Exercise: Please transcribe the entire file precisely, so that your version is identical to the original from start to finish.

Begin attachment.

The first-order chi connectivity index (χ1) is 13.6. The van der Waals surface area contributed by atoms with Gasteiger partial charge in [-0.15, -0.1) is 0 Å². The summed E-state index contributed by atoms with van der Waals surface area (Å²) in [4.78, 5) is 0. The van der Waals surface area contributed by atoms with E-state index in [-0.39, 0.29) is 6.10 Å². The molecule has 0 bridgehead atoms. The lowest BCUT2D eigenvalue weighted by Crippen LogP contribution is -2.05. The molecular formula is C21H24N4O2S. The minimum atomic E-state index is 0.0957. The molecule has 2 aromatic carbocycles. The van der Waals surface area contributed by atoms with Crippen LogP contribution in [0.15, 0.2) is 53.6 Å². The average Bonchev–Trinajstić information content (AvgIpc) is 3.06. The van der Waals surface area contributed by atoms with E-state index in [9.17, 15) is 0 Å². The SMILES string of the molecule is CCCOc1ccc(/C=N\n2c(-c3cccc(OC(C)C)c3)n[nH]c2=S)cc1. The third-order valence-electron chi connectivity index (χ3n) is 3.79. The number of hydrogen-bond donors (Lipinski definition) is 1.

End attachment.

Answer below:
The first-order chi connectivity index (χ1) is 13.6. The van der Waals surface area contributed by atoms with Gasteiger partial charge in [-0.15, -0.1) is 0 Å². The summed E-state index contributed by atoms with van der Waals surface area (Å²) in [4.78, 5) is 0. The van der Waals surface area contributed by atoms with E-state index in [-0.39, 0.29) is 6.10 Å². The molecule has 0 bridgehead atoms. The lowest BCUT2D eigenvalue weighted by Crippen LogP contribution is -2.05. The molecular formula is C21H24N4O2S. The minimum atomic E-state index is 0.0957. The molecule has 2 aromatic carbocycles. The van der Waals surface area contributed by atoms with Crippen LogP contribution in [0.15, 0.2) is 53.6 Å². The average Bonchev–Trinajstić information content (AvgIpc) is 3.06. The van der Waals surface area contributed by atoms with E-state index in [9.17, 15) is 0 Å². The SMILES string of the molecule is CCCOc1ccc(/C=N\n2c(-c3cccc(OC(C)C)c3)n[nH]c2=S)cc1. The third-order valence-electron chi connectivity index (χ3n) is 3.79. The number of hydrogen-bond donors (Lipinski definition) is 1.